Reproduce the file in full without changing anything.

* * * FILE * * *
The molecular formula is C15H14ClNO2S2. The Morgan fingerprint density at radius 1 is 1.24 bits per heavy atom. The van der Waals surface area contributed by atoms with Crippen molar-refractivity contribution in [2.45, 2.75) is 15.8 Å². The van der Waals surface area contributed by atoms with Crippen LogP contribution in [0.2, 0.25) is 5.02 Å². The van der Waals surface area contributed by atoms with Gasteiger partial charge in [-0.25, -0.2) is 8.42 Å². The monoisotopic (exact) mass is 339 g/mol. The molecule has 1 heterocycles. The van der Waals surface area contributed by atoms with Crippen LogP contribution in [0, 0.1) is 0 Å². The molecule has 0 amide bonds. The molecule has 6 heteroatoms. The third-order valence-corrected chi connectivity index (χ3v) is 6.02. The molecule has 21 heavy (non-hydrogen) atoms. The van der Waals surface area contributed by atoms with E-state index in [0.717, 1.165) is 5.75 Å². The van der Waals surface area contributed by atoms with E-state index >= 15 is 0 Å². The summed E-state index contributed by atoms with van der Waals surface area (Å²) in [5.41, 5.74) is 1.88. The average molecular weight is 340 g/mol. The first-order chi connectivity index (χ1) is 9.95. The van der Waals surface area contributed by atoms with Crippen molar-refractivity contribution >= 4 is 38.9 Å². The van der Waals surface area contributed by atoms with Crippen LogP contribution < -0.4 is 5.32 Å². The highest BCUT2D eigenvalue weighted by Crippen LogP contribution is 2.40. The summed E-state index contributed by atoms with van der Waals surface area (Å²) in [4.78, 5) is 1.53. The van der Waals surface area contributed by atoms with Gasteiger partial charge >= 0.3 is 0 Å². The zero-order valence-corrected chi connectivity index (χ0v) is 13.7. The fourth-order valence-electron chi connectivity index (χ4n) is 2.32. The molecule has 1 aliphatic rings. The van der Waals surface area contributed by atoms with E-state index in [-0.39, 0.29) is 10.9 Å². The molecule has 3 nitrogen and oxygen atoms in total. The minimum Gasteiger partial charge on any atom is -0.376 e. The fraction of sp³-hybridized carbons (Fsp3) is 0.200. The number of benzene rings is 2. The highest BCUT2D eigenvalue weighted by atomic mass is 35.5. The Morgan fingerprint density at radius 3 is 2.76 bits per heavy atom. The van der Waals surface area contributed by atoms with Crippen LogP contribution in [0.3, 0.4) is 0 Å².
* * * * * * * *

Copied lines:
The molecular formula is C15H14ClNO2S2. The Morgan fingerprint density at radius 1 is 1.24 bits per heavy atom. The van der Waals surface area contributed by atoms with Crippen molar-refractivity contribution in [2.45, 2.75) is 15.8 Å². The van der Waals surface area contributed by atoms with Crippen LogP contribution in [0.2, 0.25) is 5.02 Å². The van der Waals surface area contributed by atoms with Gasteiger partial charge in [-0.25, -0.2) is 8.42 Å². The monoisotopic (exact) mass is 339 g/mol. The molecule has 1 heterocycles. The van der Waals surface area contributed by atoms with Crippen LogP contribution in [0, 0.1) is 0 Å². The molecule has 0 amide bonds. The molecule has 6 heteroatoms. The third-order valence-corrected chi connectivity index (χ3v) is 6.02. The molecule has 21 heavy (non-hydrogen) atoms. The van der Waals surface area contributed by atoms with E-state index in [0.717, 1.165) is 5.75 Å². The van der Waals surface area contributed by atoms with E-state index >= 15 is 0 Å². The summed E-state index contributed by atoms with van der Waals surface area (Å²) in [5.41, 5.74) is 1.88. The average molecular weight is 340 g/mol. The first-order chi connectivity index (χ1) is 9.95. The van der Waals surface area contributed by atoms with Crippen molar-refractivity contribution >= 4 is 38.9 Å². The van der Waals surface area contributed by atoms with Crippen LogP contribution < -0.4 is 5.32 Å². The highest BCUT2D eigenvalue weighted by Crippen LogP contribution is 2.40. The summed E-state index contributed by atoms with van der Waals surface area (Å²) in [4.78, 5) is 1.53. The van der Waals surface area contributed by atoms with Gasteiger partial charge >= 0.3 is 0 Å². The zero-order valence-corrected chi connectivity index (χ0v) is 13.7. The fourth-order valence-electron chi connectivity index (χ4n) is 2.32. The molecule has 1 aliphatic rings. The van der Waals surface area contributed by atoms with E-state index in [-0.39, 0.29) is 10.9 Å². The molecule has 3 nitrogen and oxygen atoms in total. The minimum Gasteiger partial charge on any atom is -0.376 e. The fraction of sp³-hybridized carbons (Fsp3) is 0.200. The number of benzene rings is 2. The highest BCUT2D eigenvalue weighted by atomic mass is 35.5. The Morgan fingerprint density at radius 3 is 2.76 bits per heavy atom. The van der Waals surface area contributed by atoms with Crippen LogP contribution in [0.3, 0.4) is 0 Å².